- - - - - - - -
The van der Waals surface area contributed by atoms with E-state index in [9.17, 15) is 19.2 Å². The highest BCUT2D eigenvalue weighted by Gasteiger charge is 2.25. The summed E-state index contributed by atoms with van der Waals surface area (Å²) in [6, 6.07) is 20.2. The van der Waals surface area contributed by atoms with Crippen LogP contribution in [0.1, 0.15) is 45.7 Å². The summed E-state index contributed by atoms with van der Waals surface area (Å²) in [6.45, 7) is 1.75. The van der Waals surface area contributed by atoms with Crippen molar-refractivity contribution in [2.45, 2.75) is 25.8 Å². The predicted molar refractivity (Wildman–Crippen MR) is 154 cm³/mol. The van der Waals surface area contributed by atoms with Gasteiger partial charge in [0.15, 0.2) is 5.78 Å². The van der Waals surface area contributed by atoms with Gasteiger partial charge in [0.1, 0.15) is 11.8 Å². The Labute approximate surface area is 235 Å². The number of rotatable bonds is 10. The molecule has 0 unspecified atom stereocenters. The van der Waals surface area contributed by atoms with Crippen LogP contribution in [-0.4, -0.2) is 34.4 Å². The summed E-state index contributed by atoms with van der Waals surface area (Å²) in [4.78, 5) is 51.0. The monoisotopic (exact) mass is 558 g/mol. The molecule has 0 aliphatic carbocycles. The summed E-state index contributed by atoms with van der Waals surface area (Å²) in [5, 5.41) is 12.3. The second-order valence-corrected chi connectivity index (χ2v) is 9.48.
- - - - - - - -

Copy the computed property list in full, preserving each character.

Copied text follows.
The van der Waals surface area contributed by atoms with E-state index in [9.17, 15) is 19.2 Å². The highest BCUT2D eigenvalue weighted by Gasteiger charge is 2.25. The summed E-state index contributed by atoms with van der Waals surface area (Å²) in [6, 6.07) is 20.2. The van der Waals surface area contributed by atoms with Crippen LogP contribution in [0.1, 0.15) is 45.7 Å². The summed E-state index contributed by atoms with van der Waals surface area (Å²) in [6.45, 7) is 1.75. The van der Waals surface area contributed by atoms with Crippen molar-refractivity contribution in [2.45, 2.75) is 25.8 Å². The predicted molar refractivity (Wildman–Crippen MR) is 154 cm³/mol. The van der Waals surface area contributed by atoms with Gasteiger partial charge in [0.15, 0.2) is 5.78 Å². The van der Waals surface area contributed by atoms with Gasteiger partial charge in [0.1, 0.15) is 11.8 Å². The Labute approximate surface area is 235 Å². The number of rotatable bonds is 10. The molecule has 0 unspecified atom stereocenters. The van der Waals surface area contributed by atoms with Crippen LogP contribution in [-0.4, -0.2) is 34.4 Å². The summed E-state index contributed by atoms with van der Waals surface area (Å²) in [4.78, 5) is 51.0. The monoisotopic (exact) mass is 558 g/mol. The molecule has 0 aliphatic carbocycles. The summed E-state index contributed by atoms with van der Waals surface area (Å²) in [5, 5.41) is 12.3. The second-order valence-corrected chi connectivity index (χ2v) is 9.48.